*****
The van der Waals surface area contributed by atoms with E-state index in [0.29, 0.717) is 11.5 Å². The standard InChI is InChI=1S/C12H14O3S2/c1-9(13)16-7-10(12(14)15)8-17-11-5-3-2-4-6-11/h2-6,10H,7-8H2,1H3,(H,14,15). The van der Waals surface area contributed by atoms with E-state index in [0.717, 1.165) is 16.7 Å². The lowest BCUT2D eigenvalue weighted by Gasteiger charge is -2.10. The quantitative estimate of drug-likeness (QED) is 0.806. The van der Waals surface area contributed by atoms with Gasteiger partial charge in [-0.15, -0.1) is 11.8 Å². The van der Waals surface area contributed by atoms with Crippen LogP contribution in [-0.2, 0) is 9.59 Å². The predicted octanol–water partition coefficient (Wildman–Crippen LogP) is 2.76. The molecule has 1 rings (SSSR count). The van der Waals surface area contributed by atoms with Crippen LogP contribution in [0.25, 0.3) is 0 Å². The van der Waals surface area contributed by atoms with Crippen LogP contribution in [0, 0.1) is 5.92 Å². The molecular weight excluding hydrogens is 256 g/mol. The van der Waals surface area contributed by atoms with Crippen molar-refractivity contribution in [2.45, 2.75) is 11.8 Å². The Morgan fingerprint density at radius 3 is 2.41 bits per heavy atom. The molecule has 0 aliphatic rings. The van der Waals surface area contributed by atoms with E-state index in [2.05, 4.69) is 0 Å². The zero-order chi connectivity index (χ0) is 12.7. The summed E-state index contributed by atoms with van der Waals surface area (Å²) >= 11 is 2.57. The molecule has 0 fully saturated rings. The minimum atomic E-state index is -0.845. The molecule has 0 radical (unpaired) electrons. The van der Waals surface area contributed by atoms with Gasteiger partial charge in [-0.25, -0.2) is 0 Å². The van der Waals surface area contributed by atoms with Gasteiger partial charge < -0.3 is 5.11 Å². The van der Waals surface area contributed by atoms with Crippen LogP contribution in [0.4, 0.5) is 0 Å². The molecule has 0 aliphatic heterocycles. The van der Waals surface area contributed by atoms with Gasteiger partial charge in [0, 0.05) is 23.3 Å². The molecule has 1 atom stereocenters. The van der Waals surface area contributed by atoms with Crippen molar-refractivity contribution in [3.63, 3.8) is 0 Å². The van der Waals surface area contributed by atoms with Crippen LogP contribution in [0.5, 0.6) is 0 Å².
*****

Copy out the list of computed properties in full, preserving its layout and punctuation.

The van der Waals surface area contributed by atoms with E-state index in [0.29, 0.717) is 11.5 Å². The standard InChI is InChI=1S/C12H14O3S2/c1-9(13)16-7-10(12(14)15)8-17-11-5-3-2-4-6-11/h2-6,10H,7-8H2,1H3,(H,14,15). The van der Waals surface area contributed by atoms with E-state index in [0.717, 1.165) is 16.7 Å². The lowest BCUT2D eigenvalue weighted by Gasteiger charge is -2.10. The quantitative estimate of drug-likeness (QED) is 0.806. The van der Waals surface area contributed by atoms with Gasteiger partial charge in [-0.15, -0.1) is 11.8 Å². The van der Waals surface area contributed by atoms with Crippen LogP contribution in [-0.2, 0) is 9.59 Å². The predicted octanol–water partition coefficient (Wildman–Crippen LogP) is 2.76. The molecule has 1 rings (SSSR count). The van der Waals surface area contributed by atoms with Crippen LogP contribution in [0.25, 0.3) is 0 Å². The van der Waals surface area contributed by atoms with Crippen LogP contribution in [0, 0.1) is 5.92 Å². The molecular weight excluding hydrogens is 256 g/mol. The van der Waals surface area contributed by atoms with Crippen molar-refractivity contribution in [2.45, 2.75) is 11.8 Å². The Morgan fingerprint density at radius 3 is 2.41 bits per heavy atom. The molecule has 0 aliphatic rings. The van der Waals surface area contributed by atoms with E-state index in [2.05, 4.69) is 0 Å². The zero-order chi connectivity index (χ0) is 12.7. The summed E-state index contributed by atoms with van der Waals surface area (Å²) >= 11 is 2.57. The molecule has 0 fully saturated rings. The minimum atomic E-state index is -0.845. The molecule has 0 radical (unpaired) electrons. The van der Waals surface area contributed by atoms with Gasteiger partial charge in [-0.25, -0.2) is 0 Å². The van der Waals surface area contributed by atoms with Gasteiger partial charge < -0.3 is 5.11 Å². The van der Waals surface area contributed by atoms with Crippen LogP contribution in [0.4, 0.5) is 0 Å². The molecule has 0 aliphatic heterocycles. The van der Waals surface area contributed by atoms with Gasteiger partial charge in [0, 0.05) is 23.3 Å². The molecule has 1 atom stereocenters. The van der Waals surface area contributed by atoms with Crippen molar-refractivity contribution in [3.63, 3.8) is 0 Å². The van der Waals surface area contributed by atoms with Crippen LogP contribution in [0.5, 0.6) is 0 Å².